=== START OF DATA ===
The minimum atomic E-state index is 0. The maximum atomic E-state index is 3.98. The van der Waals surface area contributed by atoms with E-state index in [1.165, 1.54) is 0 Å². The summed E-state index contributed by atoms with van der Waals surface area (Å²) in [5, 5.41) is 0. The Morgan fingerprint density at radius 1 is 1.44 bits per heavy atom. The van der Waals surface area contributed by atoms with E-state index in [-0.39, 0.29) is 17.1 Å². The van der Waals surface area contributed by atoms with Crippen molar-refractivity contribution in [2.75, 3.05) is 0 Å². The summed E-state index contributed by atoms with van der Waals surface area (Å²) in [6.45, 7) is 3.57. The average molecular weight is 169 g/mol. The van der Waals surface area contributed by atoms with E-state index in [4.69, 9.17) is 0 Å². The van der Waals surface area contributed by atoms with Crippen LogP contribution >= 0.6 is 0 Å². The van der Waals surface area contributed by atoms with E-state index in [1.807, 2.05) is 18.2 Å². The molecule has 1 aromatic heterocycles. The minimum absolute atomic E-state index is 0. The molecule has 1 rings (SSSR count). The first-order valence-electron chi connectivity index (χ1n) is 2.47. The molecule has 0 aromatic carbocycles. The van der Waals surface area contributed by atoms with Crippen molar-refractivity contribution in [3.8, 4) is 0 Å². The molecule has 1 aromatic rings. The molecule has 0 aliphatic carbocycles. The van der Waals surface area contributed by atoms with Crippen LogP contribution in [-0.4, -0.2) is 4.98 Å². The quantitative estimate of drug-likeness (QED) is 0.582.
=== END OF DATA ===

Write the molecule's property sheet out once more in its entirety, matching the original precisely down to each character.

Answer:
The minimum atomic E-state index is 0. The maximum atomic E-state index is 3.98. The van der Waals surface area contributed by atoms with E-state index in [1.165, 1.54) is 0 Å². The summed E-state index contributed by atoms with van der Waals surface area (Å²) in [5, 5.41) is 0. The Morgan fingerprint density at radius 1 is 1.44 bits per heavy atom. The van der Waals surface area contributed by atoms with E-state index in [-0.39, 0.29) is 17.1 Å². The van der Waals surface area contributed by atoms with Crippen molar-refractivity contribution in [2.75, 3.05) is 0 Å². The summed E-state index contributed by atoms with van der Waals surface area (Å²) in [6.45, 7) is 3.57. The average molecular weight is 169 g/mol. The van der Waals surface area contributed by atoms with E-state index in [4.69, 9.17) is 0 Å². The van der Waals surface area contributed by atoms with Crippen LogP contribution >= 0.6 is 0 Å². The van der Waals surface area contributed by atoms with E-state index in [1.807, 2.05) is 18.2 Å². The molecule has 1 aromatic heterocycles. The minimum absolute atomic E-state index is 0. The molecule has 1 rings (SSSR count). The first-order valence-electron chi connectivity index (χ1n) is 2.47. The molecule has 0 aromatic carbocycles. The van der Waals surface area contributed by atoms with Crippen molar-refractivity contribution in [3.8, 4) is 0 Å². The molecule has 1 aromatic rings. The molecule has 0 aliphatic carbocycles. The van der Waals surface area contributed by atoms with Crippen LogP contribution in [-0.4, -0.2) is 4.98 Å². The quantitative estimate of drug-likeness (QED) is 0.582.